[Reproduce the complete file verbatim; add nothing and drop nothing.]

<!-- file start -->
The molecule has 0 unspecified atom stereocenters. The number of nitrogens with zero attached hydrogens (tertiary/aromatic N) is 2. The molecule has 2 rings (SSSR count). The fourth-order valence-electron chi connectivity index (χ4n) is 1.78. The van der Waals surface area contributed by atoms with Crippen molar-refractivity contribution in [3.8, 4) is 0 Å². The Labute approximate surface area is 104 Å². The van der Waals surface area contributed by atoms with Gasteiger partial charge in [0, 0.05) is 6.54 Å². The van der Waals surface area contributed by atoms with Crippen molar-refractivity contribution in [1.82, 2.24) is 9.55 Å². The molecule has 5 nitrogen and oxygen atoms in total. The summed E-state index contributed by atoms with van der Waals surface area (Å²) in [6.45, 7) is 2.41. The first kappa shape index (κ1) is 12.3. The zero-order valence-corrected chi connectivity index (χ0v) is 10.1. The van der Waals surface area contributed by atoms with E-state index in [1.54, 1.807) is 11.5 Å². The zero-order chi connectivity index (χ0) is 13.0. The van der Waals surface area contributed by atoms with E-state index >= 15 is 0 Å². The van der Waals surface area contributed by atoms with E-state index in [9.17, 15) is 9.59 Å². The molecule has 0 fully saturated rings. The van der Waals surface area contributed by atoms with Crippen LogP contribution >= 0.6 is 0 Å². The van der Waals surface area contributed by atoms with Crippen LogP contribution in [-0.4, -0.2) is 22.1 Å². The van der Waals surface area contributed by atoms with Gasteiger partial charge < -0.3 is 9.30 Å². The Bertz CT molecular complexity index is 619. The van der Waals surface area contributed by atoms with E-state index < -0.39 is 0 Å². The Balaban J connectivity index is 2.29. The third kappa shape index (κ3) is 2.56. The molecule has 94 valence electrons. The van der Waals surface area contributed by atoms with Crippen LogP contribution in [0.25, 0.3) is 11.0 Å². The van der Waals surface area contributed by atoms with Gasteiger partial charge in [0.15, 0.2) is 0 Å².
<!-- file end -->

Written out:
The molecule has 0 unspecified atom stereocenters. The number of nitrogens with zero attached hydrogens (tertiary/aromatic N) is 2. The molecule has 2 rings (SSSR count). The fourth-order valence-electron chi connectivity index (χ4n) is 1.78. The van der Waals surface area contributed by atoms with Crippen molar-refractivity contribution in [3.8, 4) is 0 Å². The Labute approximate surface area is 104 Å². The van der Waals surface area contributed by atoms with Gasteiger partial charge in [0, 0.05) is 6.54 Å². The van der Waals surface area contributed by atoms with Crippen molar-refractivity contribution in [1.82, 2.24) is 9.55 Å². The molecule has 5 nitrogen and oxygen atoms in total. The summed E-state index contributed by atoms with van der Waals surface area (Å²) in [6.45, 7) is 2.41. The first kappa shape index (κ1) is 12.3. The zero-order valence-corrected chi connectivity index (χ0v) is 10.1. The van der Waals surface area contributed by atoms with E-state index in [1.54, 1.807) is 11.5 Å². The zero-order chi connectivity index (χ0) is 13.0. The van der Waals surface area contributed by atoms with E-state index >= 15 is 0 Å². The van der Waals surface area contributed by atoms with E-state index in [9.17, 15) is 9.59 Å². The molecule has 0 fully saturated rings. The van der Waals surface area contributed by atoms with Crippen LogP contribution >= 0.6 is 0 Å². The van der Waals surface area contributed by atoms with Crippen LogP contribution in [-0.4, -0.2) is 22.1 Å². The van der Waals surface area contributed by atoms with Gasteiger partial charge < -0.3 is 9.30 Å². The Bertz CT molecular complexity index is 619. The van der Waals surface area contributed by atoms with E-state index < -0.39 is 0 Å². The Balaban J connectivity index is 2.29. The third kappa shape index (κ3) is 2.56. The molecule has 94 valence electrons. The van der Waals surface area contributed by atoms with Crippen LogP contribution in [0.25, 0.3) is 11.0 Å². The van der Waals surface area contributed by atoms with Gasteiger partial charge in [0.15, 0.2) is 0 Å².